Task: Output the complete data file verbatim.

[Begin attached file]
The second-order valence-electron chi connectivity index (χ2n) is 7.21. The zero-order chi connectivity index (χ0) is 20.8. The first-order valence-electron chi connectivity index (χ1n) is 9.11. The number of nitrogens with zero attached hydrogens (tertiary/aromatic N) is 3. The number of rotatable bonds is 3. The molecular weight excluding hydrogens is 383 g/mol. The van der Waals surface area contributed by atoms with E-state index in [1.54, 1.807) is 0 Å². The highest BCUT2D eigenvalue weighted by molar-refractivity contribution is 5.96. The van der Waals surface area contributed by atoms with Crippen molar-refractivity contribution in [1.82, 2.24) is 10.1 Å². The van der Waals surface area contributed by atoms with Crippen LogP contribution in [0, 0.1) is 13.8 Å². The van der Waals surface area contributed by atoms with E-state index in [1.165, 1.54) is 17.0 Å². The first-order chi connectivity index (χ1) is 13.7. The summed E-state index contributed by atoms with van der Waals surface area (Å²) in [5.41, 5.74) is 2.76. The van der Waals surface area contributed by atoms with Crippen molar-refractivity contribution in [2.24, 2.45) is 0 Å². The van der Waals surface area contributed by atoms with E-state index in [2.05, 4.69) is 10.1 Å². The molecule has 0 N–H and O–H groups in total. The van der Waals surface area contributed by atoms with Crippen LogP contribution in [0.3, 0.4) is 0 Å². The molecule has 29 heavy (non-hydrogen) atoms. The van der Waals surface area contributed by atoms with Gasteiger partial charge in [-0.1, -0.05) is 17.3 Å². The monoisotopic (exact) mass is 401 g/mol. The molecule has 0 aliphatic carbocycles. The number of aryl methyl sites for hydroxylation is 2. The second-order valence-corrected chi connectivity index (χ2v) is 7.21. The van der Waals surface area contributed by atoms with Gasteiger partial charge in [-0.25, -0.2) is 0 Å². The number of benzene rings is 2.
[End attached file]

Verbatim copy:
The second-order valence-electron chi connectivity index (χ2n) is 7.21. The zero-order chi connectivity index (χ0) is 20.8. The first-order valence-electron chi connectivity index (χ1n) is 9.11. The number of nitrogens with zero attached hydrogens (tertiary/aromatic N) is 3. The number of rotatable bonds is 3. The molecular weight excluding hydrogens is 383 g/mol. The van der Waals surface area contributed by atoms with E-state index in [1.54, 1.807) is 0 Å². The highest BCUT2D eigenvalue weighted by molar-refractivity contribution is 5.96. The van der Waals surface area contributed by atoms with Crippen molar-refractivity contribution in [1.82, 2.24) is 10.1 Å². The van der Waals surface area contributed by atoms with Crippen LogP contribution in [0, 0.1) is 13.8 Å². The van der Waals surface area contributed by atoms with E-state index in [1.165, 1.54) is 17.0 Å². The first-order chi connectivity index (χ1) is 13.7. The summed E-state index contributed by atoms with van der Waals surface area (Å²) in [5.41, 5.74) is 2.76. The van der Waals surface area contributed by atoms with Crippen molar-refractivity contribution in [2.24, 2.45) is 0 Å². The van der Waals surface area contributed by atoms with E-state index in [2.05, 4.69) is 10.1 Å². The molecule has 0 N–H and O–H groups in total. The van der Waals surface area contributed by atoms with Crippen LogP contribution in [0.3, 0.4) is 0 Å². The molecule has 29 heavy (non-hydrogen) atoms. The van der Waals surface area contributed by atoms with Gasteiger partial charge in [-0.1, -0.05) is 17.3 Å². The monoisotopic (exact) mass is 401 g/mol. The molecule has 0 aliphatic carbocycles. The number of aryl methyl sites for hydroxylation is 2. The second-order valence-corrected chi connectivity index (χ2v) is 7.21. The van der Waals surface area contributed by atoms with Gasteiger partial charge in [-0.25, -0.2) is 0 Å². The number of benzene rings is 2.